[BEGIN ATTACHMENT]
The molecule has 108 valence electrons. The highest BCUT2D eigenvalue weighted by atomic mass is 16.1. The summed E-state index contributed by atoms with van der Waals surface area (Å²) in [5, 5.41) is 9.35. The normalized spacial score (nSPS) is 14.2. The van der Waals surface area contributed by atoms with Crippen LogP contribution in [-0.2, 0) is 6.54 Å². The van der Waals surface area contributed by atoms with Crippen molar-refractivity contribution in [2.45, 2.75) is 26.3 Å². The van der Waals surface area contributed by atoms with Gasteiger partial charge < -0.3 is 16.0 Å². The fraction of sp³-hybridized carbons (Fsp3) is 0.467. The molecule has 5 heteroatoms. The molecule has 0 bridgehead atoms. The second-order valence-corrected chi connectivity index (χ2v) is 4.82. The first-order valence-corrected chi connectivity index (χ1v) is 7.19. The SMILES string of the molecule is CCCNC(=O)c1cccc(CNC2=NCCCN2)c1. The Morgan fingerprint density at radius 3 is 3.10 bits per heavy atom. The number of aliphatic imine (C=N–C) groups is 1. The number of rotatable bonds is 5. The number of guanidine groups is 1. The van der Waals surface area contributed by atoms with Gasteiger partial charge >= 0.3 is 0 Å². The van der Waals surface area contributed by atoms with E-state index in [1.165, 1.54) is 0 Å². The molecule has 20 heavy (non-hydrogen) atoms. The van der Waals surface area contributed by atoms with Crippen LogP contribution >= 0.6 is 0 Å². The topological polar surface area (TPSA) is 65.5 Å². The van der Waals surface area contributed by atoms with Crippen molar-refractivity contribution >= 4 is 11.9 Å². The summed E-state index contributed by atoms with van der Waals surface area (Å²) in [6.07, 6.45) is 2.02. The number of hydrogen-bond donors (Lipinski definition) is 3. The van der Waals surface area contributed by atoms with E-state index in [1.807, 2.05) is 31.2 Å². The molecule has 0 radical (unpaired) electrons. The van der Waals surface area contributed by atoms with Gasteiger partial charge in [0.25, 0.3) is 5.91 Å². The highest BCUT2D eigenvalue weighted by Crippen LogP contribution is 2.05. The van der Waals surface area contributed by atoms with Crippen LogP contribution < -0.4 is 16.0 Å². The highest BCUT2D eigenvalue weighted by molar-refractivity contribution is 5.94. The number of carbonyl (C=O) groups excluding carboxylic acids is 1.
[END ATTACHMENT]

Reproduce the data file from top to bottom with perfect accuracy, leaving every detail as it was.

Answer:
The molecule has 108 valence electrons. The highest BCUT2D eigenvalue weighted by atomic mass is 16.1. The summed E-state index contributed by atoms with van der Waals surface area (Å²) in [5, 5.41) is 9.35. The normalized spacial score (nSPS) is 14.2. The van der Waals surface area contributed by atoms with Crippen LogP contribution in [-0.2, 0) is 6.54 Å². The van der Waals surface area contributed by atoms with Crippen molar-refractivity contribution in [2.45, 2.75) is 26.3 Å². The van der Waals surface area contributed by atoms with Gasteiger partial charge < -0.3 is 16.0 Å². The fraction of sp³-hybridized carbons (Fsp3) is 0.467. The molecule has 5 heteroatoms. The molecule has 0 bridgehead atoms. The second-order valence-corrected chi connectivity index (χ2v) is 4.82. The first-order valence-corrected chi connectivity index (χ1v) is 7.19. The SMILES string of the molecule is CCCNC(=O)c1cccc(CNC2=NCCCN2)c1. The Morgan fingerprint density at radius 3 is 3.10 bits per heavy atom. The number of aliphatic imine (C=N–C) groups is 1. The number of rotatable bonds is 5. The number of guanidine groups is 1. The van der Waals surface area contributed by atoms with Gasteiger partial charge >= 0.3 is 0 Å². The van der Waals surface area contributed by atoms with E-state index in [1.165, 1.54) is 0 Å². The molecule has 20 heavy (non-hydrogen) atoms. The van der Waals surface area contributed by atoms with Crippen LogP contribution >= 0.6 is 0 Å². The topological polar surface area (TPSA) is 65.5 Å². The van der Waals surface area contributed by atoms with Crippen molar-refractivity contribution >= 4 is 11.9 Å². The summed E-state index contributed by atoms with van der Waals surface area (Å²) in [6.07, 6.45) is 2.02. The number of hydrogen-bond donors (Lipinski definition) is 3. The van der Waals surface area contributed by atoms with E-state index in [1.807, 2.05) is 31.2 Å². The molecule has 0 radical (unpaired) electrons. The van der Waals surface area contributed by atoms with Gasteiger partial charge in [0.25, 0.3) is 5.91 Å². The highest BCUT2D eigenvalue weighted by Crippen LogP contribution is 2.05. The van der Waals surface area contributed by atoms with Crippen LogP contribution < -0.4 is 16.0 Å². The highest BCUT2D eigenvalue weighted by molar-refractivity contribution is 5.94. The number of carbonyl (C=O) groups excluding carboxylic acids is 1.